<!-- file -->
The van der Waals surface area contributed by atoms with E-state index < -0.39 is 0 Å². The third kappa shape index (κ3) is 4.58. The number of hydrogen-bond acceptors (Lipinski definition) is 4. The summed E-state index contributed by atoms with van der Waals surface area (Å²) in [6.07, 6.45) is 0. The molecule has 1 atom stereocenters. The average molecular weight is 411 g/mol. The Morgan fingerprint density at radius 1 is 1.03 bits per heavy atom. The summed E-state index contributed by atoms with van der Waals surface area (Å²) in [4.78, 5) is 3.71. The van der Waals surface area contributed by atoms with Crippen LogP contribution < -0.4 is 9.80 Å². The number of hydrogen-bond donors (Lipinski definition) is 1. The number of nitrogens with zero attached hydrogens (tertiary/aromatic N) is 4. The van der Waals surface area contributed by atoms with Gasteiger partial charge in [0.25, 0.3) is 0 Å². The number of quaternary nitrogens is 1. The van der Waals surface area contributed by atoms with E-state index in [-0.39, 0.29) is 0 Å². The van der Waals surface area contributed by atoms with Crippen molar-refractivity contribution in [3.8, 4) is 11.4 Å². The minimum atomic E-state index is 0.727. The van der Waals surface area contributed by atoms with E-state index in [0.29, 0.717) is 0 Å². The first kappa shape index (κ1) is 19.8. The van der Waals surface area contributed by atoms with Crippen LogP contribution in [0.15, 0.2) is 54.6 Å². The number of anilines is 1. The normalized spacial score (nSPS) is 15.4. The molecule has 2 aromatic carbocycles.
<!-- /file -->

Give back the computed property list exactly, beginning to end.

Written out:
The van der Waals surface area contributed by atoms with E-state index < -0.39 is 0 Å². The third kappa shape index (κ3) is 4.58. The number of hydrogen-bond acceptors (Lipinski definition) is 4. The summed E-state index contributed by atoms with van der Waals surface area (Å²) in [6.07, 6.45) is 0. The molecule has 1 atom stereocenters. The average molecular weight is 411 g/mol. The Morgan fingerprint density at radius 1 is 1.03 bits per heavy atom. The summed E-state index contributed by atoms with van der Waals surface area (Å²) in [4.78, 5) is 3.71. The van der Waals surface area contributed by atoms with Crippen LogP contribution < -0.4 is 9.80 Å². The number of hydrogen-bond donors (Lipinski definition) is 1. The number of nitrogens with zero attached hydrogens (tertiary/aromatic N) is 4. The van der Waals surface area contributed by atoms with Gasteiger partial charge in [0.25, 0.3) is 0 Å². The number of quaternary nitrogens is 1. The van der Waals surface area contributed by atoms with E-state index in [-0.39, 0.29) is 0 Å². The van der Waals surface area contributed by atoms with Crippen molar-refractivity contribution in [3.8, 4) is 11.4 Å². The minimum atomic E-state index is 0.727. The van der Waals surface area contributed by atoms with E-state index in [0.29, 0.717) is 0 Å². The first kappa shape index (κ1) is 19.8. The van der Waals surface area contributed by atoms with Crippen LogP contribution in [0.15, 0.2) is 54.6 Å². The number of anilines is 1. The normalized spacial score (nSPS) is 15.4. The molecule has 2 aromatic carbocycles.